Tina Modotti is certainly a colorful public figure whose life, on paper, makes for a compelling story. Unfortunately, Wendy Beckett’s play Modotti, now playing at Theatre Row’s Acorn Theatre, turns out to be a misguided attempt at dramatizing such a colorful life. Modotti (portrayed by Alysia Reiner), nee Assunta Adelaide Luigia Modotti Mondini in Italy, immigrated to the San Francisco area as a teenager. She flirted with acting and modeling after getting involved with a bohemian crowd. Soon she embarked on a more successful career as a photographer.
However, Beckett, who directed as well, emphasizes the more dramatic events in Modotti’s romantic life, notably her tempestuous relationship with fellow photographer Edward Weston (Jack Gwaltney). Eventually, Modotti ends up in Mexico, where she begins rallying for political causes, and gets entangled with Communists like muralist Diego Rivera (Marco Greco) as well as writers Bertram (Mark Zeisler) and Ella Wolfe (Dee Pelletier).
The play becomes little more than a chronological catalog of events in Modotti’s life – the men that came and went, her stint in jail due to her activism. Modotti’s scenes provide a sketch of the facts (some, at least) of her life, but it doesn’t dig particularly deep into her personality. Beckett appears to have a lot of respect for the woman, but gives her little personality to demonstrate. Where does her fire come from? Does she ever feel a sense of loss for anything of the ideas or people on whom she turns her back?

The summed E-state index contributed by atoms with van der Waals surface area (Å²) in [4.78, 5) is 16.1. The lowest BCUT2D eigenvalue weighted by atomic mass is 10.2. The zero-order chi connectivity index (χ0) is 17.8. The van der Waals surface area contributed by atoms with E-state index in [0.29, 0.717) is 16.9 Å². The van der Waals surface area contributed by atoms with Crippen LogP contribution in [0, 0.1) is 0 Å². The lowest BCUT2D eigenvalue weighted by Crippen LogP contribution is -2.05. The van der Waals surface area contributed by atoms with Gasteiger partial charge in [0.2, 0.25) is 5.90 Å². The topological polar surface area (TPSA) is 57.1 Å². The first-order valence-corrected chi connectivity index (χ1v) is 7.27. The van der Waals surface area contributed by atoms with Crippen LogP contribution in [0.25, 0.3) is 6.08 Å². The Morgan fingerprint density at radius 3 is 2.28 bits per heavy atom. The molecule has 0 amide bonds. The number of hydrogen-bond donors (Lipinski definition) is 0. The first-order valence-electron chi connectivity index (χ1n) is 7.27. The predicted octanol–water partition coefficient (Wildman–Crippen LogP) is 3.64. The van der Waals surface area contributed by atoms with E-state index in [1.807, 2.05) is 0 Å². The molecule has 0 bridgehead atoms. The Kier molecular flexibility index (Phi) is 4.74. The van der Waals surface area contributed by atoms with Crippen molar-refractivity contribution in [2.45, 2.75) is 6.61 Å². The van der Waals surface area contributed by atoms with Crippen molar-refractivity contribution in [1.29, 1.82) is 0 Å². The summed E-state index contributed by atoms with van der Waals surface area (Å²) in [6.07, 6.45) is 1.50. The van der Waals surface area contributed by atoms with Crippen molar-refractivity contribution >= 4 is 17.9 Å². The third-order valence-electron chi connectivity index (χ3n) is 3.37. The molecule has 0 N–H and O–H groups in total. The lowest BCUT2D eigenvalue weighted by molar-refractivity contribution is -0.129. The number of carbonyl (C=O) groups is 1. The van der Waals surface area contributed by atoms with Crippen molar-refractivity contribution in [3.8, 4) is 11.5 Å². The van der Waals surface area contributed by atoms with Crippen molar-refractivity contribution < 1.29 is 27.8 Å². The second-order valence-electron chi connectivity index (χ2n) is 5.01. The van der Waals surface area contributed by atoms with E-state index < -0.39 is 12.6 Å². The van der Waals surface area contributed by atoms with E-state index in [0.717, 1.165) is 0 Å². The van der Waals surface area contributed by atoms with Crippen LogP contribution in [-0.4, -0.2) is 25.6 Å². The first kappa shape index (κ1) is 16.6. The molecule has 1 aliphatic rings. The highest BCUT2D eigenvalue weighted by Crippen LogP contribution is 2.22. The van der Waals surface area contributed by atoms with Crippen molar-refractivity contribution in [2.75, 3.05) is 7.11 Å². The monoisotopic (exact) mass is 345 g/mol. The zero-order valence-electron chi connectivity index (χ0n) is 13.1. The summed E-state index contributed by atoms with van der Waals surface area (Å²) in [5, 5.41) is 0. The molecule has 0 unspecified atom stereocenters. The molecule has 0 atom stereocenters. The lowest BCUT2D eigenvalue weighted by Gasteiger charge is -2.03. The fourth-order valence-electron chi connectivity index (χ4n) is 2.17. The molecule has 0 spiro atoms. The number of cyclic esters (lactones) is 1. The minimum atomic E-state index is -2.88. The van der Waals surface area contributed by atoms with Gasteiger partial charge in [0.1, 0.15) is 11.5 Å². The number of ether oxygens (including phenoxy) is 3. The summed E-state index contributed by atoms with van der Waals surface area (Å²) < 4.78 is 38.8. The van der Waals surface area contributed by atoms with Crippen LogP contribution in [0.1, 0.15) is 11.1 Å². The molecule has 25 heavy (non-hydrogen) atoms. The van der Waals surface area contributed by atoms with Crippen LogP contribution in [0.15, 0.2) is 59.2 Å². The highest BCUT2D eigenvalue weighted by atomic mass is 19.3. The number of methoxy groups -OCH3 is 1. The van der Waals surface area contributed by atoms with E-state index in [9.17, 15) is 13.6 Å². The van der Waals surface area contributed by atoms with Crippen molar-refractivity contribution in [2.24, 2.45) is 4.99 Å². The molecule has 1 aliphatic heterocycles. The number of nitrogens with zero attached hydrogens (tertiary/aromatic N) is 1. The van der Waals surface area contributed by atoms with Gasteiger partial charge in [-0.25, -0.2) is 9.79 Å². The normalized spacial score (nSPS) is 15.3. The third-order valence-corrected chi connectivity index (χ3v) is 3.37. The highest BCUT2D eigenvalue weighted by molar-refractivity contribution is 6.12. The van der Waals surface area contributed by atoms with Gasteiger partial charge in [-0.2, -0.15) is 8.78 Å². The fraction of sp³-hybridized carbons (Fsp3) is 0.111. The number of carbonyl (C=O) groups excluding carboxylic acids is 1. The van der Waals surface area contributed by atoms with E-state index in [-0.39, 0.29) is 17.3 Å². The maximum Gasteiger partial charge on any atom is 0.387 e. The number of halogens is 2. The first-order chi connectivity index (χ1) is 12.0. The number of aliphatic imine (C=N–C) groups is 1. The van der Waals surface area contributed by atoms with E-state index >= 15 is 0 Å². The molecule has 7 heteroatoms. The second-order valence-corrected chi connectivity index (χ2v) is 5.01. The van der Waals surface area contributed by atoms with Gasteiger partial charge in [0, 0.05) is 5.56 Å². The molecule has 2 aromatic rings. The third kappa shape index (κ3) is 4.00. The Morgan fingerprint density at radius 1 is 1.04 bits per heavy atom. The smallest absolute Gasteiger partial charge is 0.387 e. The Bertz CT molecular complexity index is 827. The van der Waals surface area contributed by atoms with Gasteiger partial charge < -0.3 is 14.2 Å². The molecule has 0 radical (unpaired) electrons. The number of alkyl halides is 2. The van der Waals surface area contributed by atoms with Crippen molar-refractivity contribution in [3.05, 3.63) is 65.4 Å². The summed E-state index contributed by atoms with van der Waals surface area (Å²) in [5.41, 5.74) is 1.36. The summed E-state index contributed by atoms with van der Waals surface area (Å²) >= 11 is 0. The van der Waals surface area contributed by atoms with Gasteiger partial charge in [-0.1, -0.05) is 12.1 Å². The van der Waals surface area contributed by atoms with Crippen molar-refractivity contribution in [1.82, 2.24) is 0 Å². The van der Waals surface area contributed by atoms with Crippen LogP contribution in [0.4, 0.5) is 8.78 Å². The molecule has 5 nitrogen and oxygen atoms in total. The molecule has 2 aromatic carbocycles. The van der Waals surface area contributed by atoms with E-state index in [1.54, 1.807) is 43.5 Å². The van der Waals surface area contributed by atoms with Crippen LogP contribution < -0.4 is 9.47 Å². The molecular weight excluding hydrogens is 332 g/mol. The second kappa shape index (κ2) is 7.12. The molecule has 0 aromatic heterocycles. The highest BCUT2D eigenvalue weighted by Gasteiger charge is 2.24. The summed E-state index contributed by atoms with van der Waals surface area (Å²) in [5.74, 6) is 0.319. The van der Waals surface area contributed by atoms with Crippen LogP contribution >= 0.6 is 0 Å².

Part of the problem with Beckett’s structure is that, by now, it feels tired; the linear narrative no longer possesses much dramatic power. There are a couple of options that would make Modotti stand more on its own. For one thing, she could focus on a specific period in the artist-activist’s life. The specific drama would provide a more contained dramatic structure as well as provide ways to elucidate Modotti’s personality.
Another choice would be to create a more subjective show instead of sheer biography. Does Beckett have her own theories as to what motivated the woman, why she treated men the way she did, or what really happened during her ambiguous final years? Giving this show more of a thesis would also give it more personality.
And yet Modotti should in no way be written off entirely, if for no other reason than the skilled performance of its leading lady. Reiner holds the stage for the play’s entirety, and even when the script doesn’t do justice to the character, the actress certainly does, showing how her insatiable appetite for life made her magnetic to anyone who came near her. One hopes she rebounds with a stronger theatrical vehicle soon. The other actors in the ensemble turn in serviceable work – Gwaltney, in particular, is a very charismatic presence.
I hold out hope for Modotti. It’s an imperfect look at an important woman, but it is not too late to bring this look into focus.